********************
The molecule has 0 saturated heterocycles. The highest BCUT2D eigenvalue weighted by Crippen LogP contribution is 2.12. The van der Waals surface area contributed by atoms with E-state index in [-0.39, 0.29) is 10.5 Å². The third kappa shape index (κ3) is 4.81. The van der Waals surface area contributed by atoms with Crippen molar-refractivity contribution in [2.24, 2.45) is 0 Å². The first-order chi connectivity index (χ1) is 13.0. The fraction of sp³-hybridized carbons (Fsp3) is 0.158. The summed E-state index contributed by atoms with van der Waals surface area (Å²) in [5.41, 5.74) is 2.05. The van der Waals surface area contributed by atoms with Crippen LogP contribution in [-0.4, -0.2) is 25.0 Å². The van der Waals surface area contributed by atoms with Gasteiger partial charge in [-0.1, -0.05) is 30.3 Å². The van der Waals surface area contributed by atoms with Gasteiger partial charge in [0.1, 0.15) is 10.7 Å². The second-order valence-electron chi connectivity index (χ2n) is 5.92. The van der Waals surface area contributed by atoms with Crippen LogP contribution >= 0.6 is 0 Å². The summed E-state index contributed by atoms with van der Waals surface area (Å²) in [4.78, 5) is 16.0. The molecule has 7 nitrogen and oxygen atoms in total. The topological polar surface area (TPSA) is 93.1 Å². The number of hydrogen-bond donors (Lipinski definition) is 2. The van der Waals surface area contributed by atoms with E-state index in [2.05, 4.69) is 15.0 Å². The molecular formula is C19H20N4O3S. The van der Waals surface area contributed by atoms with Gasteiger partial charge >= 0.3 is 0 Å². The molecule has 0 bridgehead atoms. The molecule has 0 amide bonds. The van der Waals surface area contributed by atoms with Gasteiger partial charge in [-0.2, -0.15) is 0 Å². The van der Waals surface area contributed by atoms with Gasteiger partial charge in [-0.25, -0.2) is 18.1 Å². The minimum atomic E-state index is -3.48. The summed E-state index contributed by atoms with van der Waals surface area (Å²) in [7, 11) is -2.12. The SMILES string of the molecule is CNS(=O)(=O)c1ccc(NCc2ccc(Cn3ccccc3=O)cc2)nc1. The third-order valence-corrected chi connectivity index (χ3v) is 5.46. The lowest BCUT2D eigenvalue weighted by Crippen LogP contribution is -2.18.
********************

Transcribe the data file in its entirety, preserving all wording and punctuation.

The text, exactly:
The molecule has 0 saturated heterocycles. The highest BCUT2D eigenvalue weighted by Crippen LogP contribution is 2.12. The van der Waals surface area contributed by atoms with E-state index in [-0.39, 0.29) is 10.5 Å². The third kappa shape index (κ3) is 4.81. The van der Waals surface area contributed by atoms with Crippen molar-refractivity contribution in [2.24, 2.45) is 0 Å². The first-order chi connectivity index (χ1) is 13.0. The fraction of sp³-hybridized carbons (Fsp3) is 0.158. The summed E-state index contributed by atoms with van der Waals surface area (Å²) in [5.41, 5.74) is 2.05. The van der Waals surface area contributed by atoms with Crippen LogP contribution in [-0.4, -0.2) is 25.0 Å². The van der Waals surface area contributed by atoms with Gasteiger partial charge in [-0.1, -0.05) is 30.3 Å². The van der Waals surface area contributed by atoms with Gasteiger partial charge in [0.1, 0.15) is 10.7 Å². The second-order valence-electron chi connectivity index (χ2n) is 5.92. The van der Waals surface area contributed by atoms with Crippen LogP contribution >= 0.6 is 0 Å². The summed E-state index contributed by atoms with van der Waals surface area (Å²) in [4.78, 5) is 16.0. The molecule has 7 nitrogen and oxygen atoms in total. The topological polar surface area (TPSA) is 93.1 Å². The number of hydrogen-bond donors (Lipinski definition) is 2. The van der Waals surface area contributed by atoms with E-state index in [2.05, 4.69) is 15.0 Å². The molecular formula is C19H20N4O3S. The van der Waals surface area contributed by atoms with Gasteiger partial charge >= 0.3 is 0 Å². The molecule has 0 bridgehead atoms. The molecule has 0 amide bonds. The van der Waals surface area contributed by atoms with Gasteiger partial charge in [-0.2, -0.15) is 0 Å². The van der Waals surface area contributed by atoms with Gasteiger partial charge in [-0.25, -0.2) is 18.1 Å². The minimum atomic E-state index is -3.48. The summed E-state index contributed by atoms with van der Waals surface area (Å²) in [7, 11) is -2.12. The SMILES string of the molecule is CNS(=O)(=O)c1ccc(NCc2ccc(Cn3ccccc3=O)cc2)nc1. The third-order valence-corrected chi connectivity index (χ3v) is 5.46. The lowest BCUT2D eigenvalue weighted by Crippen LogP contribution is -2.18.